C. What Information Did GM Submit to Support This Petition?

To support its petition, GM submitted (1) Descriptions and schematic diagrams of its manufacturing and wastewater treatment processes; (2) results of analyses for the characteristics of ignitability, corrosivity, and reactivity; (3) total constituent analyses and Extraction Procedure for Oily Wastes (OWEP, SW-846 Method 1330A) analyses for the eight toxicity characteristic metals listed in 40 CFR 261.24, plus antimony, beryllium, cobalt, copper, hexavalent chromium, nickel, tin, thallium, vanadium, and zinc; (4) total constituent and Toxicity Characteristic Leaching Procedure (TCLP), SW-846 Method 1311 analyses for 56 volatile and 117 semi-volatile organic compounds and formaldehyde; (5) total constituent and TCLP analyses for sulfide, cyanide, and fluoride; (6) total constituent and TCLP analyses for organochlorine pesticides and chlorinated herbicides; and (7) analysis for oil and grease, and percent solids.

III. EPA's Evaluation and Final Rule

A. What Decision Is EPA Finalizing and Why?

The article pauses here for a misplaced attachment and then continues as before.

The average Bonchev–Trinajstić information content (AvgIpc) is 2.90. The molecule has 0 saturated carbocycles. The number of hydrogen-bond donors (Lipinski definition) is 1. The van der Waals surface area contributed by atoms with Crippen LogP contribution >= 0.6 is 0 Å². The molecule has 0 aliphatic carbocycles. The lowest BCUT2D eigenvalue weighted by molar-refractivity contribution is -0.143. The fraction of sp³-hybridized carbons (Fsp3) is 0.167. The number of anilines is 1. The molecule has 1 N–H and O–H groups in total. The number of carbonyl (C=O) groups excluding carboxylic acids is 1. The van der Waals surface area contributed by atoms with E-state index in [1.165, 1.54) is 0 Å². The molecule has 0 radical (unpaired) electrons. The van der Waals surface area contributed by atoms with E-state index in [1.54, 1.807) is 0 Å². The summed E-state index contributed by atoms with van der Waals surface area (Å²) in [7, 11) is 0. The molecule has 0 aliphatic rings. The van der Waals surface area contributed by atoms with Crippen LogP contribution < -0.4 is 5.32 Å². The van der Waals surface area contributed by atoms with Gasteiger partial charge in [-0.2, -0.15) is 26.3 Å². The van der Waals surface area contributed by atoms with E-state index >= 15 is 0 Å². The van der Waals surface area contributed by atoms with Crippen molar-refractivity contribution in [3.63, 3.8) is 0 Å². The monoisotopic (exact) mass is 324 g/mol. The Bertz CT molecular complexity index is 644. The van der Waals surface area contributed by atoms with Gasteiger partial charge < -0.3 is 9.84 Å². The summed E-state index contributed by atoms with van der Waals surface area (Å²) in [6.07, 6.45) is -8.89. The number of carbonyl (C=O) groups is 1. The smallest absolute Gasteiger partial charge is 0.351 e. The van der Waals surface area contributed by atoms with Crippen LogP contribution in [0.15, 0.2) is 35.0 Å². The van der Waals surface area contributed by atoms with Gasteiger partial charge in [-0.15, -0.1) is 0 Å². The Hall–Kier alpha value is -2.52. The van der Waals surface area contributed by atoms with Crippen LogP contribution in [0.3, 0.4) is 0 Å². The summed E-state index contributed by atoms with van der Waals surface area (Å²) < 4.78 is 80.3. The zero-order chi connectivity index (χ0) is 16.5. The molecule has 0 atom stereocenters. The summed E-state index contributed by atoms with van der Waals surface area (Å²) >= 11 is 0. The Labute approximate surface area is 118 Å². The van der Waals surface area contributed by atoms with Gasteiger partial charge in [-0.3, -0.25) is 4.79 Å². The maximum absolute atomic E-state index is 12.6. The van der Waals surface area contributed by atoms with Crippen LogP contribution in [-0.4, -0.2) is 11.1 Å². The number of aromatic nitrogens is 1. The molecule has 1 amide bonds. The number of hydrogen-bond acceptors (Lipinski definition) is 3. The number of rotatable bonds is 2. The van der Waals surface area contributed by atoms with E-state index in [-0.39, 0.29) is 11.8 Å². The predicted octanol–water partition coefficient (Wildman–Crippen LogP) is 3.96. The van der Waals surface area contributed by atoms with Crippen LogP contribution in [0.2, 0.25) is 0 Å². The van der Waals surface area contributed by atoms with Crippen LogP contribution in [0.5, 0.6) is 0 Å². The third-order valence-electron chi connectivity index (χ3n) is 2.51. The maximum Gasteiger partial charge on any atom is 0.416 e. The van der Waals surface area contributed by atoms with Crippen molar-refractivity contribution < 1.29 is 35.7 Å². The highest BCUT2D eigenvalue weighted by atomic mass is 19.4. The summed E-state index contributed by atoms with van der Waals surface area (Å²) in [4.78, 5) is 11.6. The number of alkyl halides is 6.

Today the EPA is finalizing an exclusion to GM for its wastewater treatment plant sludge generated at the GM facility in Lansing, Michigan. GM petitioned EPA to exclude, or delist, the wastewater treatment sludge because GM believes that the petitioned waste does not meet the RCRA criteria for which it was listed and that there are no additional constituents or factors which could cause the waste to be hazardous. Review of this petition included consideration of the original listing criteria, as well as the additional factors required by the Hazardous and Solid Waste Amendments of 1984 (HSWA). See § 222 of HSWA, 42 United States Code (U.S.C.) 6921(f), and 40 CFR 260.22 (d)(2)-(4). On October 13, 1999, EPA proposed to exclude or delist GM's wastewater treatment sludge from the list of hazardous wastes in 40 CFR 261.31 and accepted public comment on the proposed rule (64 FR 55443). EPA considered all comments received, and for reasons stated in both the proposal and this document, we believe that GM's waste should be excluded from hazardous waste control.